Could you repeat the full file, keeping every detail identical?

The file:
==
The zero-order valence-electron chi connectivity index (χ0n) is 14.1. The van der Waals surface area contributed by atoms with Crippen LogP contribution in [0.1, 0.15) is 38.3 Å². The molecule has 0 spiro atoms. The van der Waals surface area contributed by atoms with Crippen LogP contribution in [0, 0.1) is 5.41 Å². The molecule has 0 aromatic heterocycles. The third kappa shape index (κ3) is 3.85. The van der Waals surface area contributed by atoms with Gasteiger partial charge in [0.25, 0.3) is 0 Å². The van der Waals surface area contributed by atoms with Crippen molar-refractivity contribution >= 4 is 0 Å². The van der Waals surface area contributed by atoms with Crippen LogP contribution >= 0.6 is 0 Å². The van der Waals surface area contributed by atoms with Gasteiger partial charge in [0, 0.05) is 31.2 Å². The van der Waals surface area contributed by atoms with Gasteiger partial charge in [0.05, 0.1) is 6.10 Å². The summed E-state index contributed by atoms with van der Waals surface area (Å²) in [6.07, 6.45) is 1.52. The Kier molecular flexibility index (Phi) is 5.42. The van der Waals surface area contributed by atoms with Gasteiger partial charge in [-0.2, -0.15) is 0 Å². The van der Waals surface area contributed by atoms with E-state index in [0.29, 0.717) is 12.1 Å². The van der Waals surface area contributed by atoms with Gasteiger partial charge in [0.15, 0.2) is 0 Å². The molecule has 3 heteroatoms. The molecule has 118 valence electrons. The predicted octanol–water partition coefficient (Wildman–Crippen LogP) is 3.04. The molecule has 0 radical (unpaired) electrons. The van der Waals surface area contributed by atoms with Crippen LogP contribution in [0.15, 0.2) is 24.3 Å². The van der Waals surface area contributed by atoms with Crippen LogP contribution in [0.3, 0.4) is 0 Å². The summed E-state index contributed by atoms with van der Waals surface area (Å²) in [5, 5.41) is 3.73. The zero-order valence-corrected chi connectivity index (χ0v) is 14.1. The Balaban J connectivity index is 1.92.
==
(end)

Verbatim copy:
The zero-order valence-electron chi connectivity index (χ0n) is 14.1. The van der Waals surface area contributed by atoms with Crippen LogP contribution in [0.1, 0.15) is 38.3 Å². The molecule has 0 spiro atoms. The van der Waals surface area contributed by atoms with Crippen LogP contribution in [0, 0.1) is 5.41 Å². The molecule has 0 aromatic heterocycles. The third kappa shape index (κ3) is 3.85. The van der Waals surface area contributed by atoms with Gasteiger partial charge in [0.25, 0.3) is 0 Å². The van der Waals surface area contributed by atoms with Crippen molar-refractivity contribution >= 4 is 0 Å². The van der Waals surface area contributed by atoms with Crippen LogP contribution >= 0.6 is 0 Å². The van der Waals surface area contributed by atoms with Gasteiger partial charge in [0, 0.05) is 31.2 Å². The van der Waals surface area contributed by atoms with Gasteiger partial charge in [0.05, 0.1) is 6.10 Å². The summed E-state index contributed by atoms with van der Waals surface area (Å²) in [6.07, 6.45) is 1.52. The Kier molecular flexibility index (Phi) is 5.42. The van der Waals surface area contributed by atoms with Gasteiger partial charge in [-0.2, -0.15) is 0 Å². The van der Waals surface area contributed by atoms with E-state index in [0.29, 0.717) is 12.1 Å². The van der Waals surface area contributed by atoms with Gasteiger partial charge in [0.15, 0.2) is 0 Å². The molecule has 3 heteroatoms. The molecule has 118 valence electrons. The predicted octanol–water partition coefficient (Wildman–Crippen LogP) is 3.04. The molecule has 0 radical (unpaired) electrons. The van der Waals surface area contributed by atoms with Crippen LogP contribution in [0.15, 0.2) is 24.3 Å². The van der Waals surface area contributed by atoms with Crippen LogP contribution in [0.3, 0.4) is 0 Å². The summed E-state index contributed by atoms with van der Waals surface area (Å²) in [5, 5.41) is 3.73. The zero-order valence-corrected chi connectivity index (χ0v) is 14.1. The Balaban J connectivity index is 1.92.